Barack Obama is the first Black president---the 44th---of the United States of America!
Gunfire pierces the quiet of the night outside my third-floor office windows here in Clarkston, and for once, I am not calling DeKalb's finest. Tex messages flash across the screen of my cell phone. My friend Rika's Florida friend is screaming and shouting her glee and jubilation at the top of her lungs. Shanice is downstairs following Election '08 on the television, announcing the stupendous news, although I already know. And my soul is ebullient with joy.
I am in awe of the Power---to bring a white American woman and an African man together, as my sister Glenda just eloquently narrated in our celly celebration as I relax, reclined across my bed, feeling the bliss of the moment.
"That was truly an unlikely coupling," I agreed, reflecting on another unlikely situation, Barack's statement about his unlikely start at the beginning of the Presidential Race. But "unlikely" coupled with faith is an unstoppable, untoppable, and undroppable force. Our hero, the son of a melting pot of a union, is an iconic, a Citizen of the World, a true Renaissance Man, with ties to Africa and roots in Indonesia and Hawaii, a global force, who set a goal and walked towards it with a people at his back, to become the first Black president of a country whose presidents have traditionally been white and male. Unlikely, for sure! Here is a man, who is a harbinger of change. Here is a man, who did not accept excuses for why he couldn't be our nation's 44th president, a man who captured 95% of the African-American vote, 66% of the youths, 67% of the Hispanics, and 55% of women voters. Here stands a man with healing on his tongue and hope in his philosophy.
Here is Michelle's man, our man, the BEST man qualified to stand at the helm of this country's stern.
"Yes, we can!" Eloquent, poised, hopeful, inclusive, fearless---Obama spoke these words in his first speech as our leader. As I sat on my red sofa, eyes and ears glued to the television, I was so incredibly proud, again, of the President Elect's oratorical genius. Truly, he empowered all Americans, saying we are more than a collection of people. We are the United States of America. I admired his "Yes, we can!" spirit in praising and pledging to work with Senator John McCain and Governor Palin for the good of the nation. I loved his admission that he was willing to listen to those whose vote he didn't receive. "I will listen to you, especially when we disagree," he promised. The hope of a better day, he is. A defining moment he will bring and has already brought.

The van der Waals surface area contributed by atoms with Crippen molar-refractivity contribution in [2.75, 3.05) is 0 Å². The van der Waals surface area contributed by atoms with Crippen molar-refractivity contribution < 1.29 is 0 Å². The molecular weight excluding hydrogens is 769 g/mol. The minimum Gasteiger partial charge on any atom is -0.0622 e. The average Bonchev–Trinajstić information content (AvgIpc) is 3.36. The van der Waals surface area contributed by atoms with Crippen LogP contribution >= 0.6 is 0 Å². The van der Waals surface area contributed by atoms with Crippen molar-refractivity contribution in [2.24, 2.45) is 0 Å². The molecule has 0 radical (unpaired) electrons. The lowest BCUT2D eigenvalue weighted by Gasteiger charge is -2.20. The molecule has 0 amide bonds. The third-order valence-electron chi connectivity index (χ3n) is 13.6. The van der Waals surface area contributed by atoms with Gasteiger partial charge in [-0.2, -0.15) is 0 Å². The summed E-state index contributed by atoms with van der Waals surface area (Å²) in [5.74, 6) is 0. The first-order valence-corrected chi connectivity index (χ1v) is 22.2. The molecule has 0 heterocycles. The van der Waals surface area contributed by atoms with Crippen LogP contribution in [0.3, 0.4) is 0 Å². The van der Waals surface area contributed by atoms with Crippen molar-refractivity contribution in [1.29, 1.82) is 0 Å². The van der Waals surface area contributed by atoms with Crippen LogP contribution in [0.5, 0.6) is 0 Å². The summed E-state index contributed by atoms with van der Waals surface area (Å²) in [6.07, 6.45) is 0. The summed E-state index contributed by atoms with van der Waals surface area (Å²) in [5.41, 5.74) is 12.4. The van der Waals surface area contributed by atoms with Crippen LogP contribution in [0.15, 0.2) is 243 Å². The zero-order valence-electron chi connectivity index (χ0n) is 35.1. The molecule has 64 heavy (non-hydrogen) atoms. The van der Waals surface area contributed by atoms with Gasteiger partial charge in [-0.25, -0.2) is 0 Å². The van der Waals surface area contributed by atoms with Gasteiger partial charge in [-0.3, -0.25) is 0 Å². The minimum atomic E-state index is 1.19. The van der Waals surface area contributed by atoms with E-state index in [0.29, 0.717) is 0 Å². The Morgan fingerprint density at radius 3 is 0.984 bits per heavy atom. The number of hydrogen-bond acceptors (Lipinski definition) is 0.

His victory is the victory of America, of a government for the people, by the people. His journey, our journey, is one of possibility from the Slave Quarters to the White House. It ushers in a New Era. This being the case, I will no longer give air time to mine or other folks' threadbare excuses of how this one keeps us down and that one barricades our entry.
Barack Obama is a testament to my belief that no one determines how high I fly except me. His victory reminds me that the Invisible is more powerful than the Visible, for the belief that he could be the President of the United States began in the vast reaches of his heartland and in the hearts of others. When thousands couldn't see such a phenomenon, said this country wasn't ready for a change that drastic, and guffawed at the notion that a Black family would ever take up residency in a White House, the Invisible said wait and see, have faith, speak faith, play fair, and keep moving forward with an unshakable resolve in "the endeavoring power of our ideas and democracy...and unyielding hope."
Dr. Martin Luther King, Jr.'s dream was realized in a significant way yesterday, as it is now 3:30 a.m. on the Wednesday after Election Tuesday. The sons of slaves and slaveholders were represented in the audience in Grant Park, in Chicago, Illinois, gathered in unfathomable numbers, standing side by side, Oprah leaning on the shoulders of a white brother throughout Obama's entire speech, her face a tapestry of ecstasy. Barack Obama and Joe Biden's walk around the Grant Park stage, hugging and waving, greeting their supporters, was also a manifestation of King's dream. When our new leaders kissed their beautiful wife and embraced their families and campaign rocks, black and white together, an image, for me, created a healing presence, a presage, in my soul.
"Tonight reminds me of a Langston Hughes poem," I said to Rika.
She didn't seem to hear. Didn't know if I was screaming or her friend. Not to mention an upset stomach marshaled a bit of her joy.
"Wait a minute." I knelt on the carpet, in front of my leaning bookcase, and began pulling literature books from my beloved tenure as a DeKalb County English teacher from the bottom shelf. I thumbed the large, glossy pages, until I found the page I sought. Since I didn't get the opportunity to recite it for Rika, who disconnected in need of slumber, I share it with you this morning.
By Langston Hughes
I, too, sing America.
I am the darker brother.
They send me to eat in the kitchen
When company comes,
But I laugh,
And eat well,
And grow strong.
I'll sit at the table
When company comes.
Say to me,
"Eat in the kitchen,"
They'll see how beautiful I am
And be ashamed---
I, too, am America.
I am proud to be an American, and as my knee-baby sis added, "I am never more proud to be a Black American as I am now!"
God bless America and every nation across this globe; we are ONE in love, which is all there is!
An aside...and may God bless every moose and reindeer in Alaska this morning.
The Golden Goddess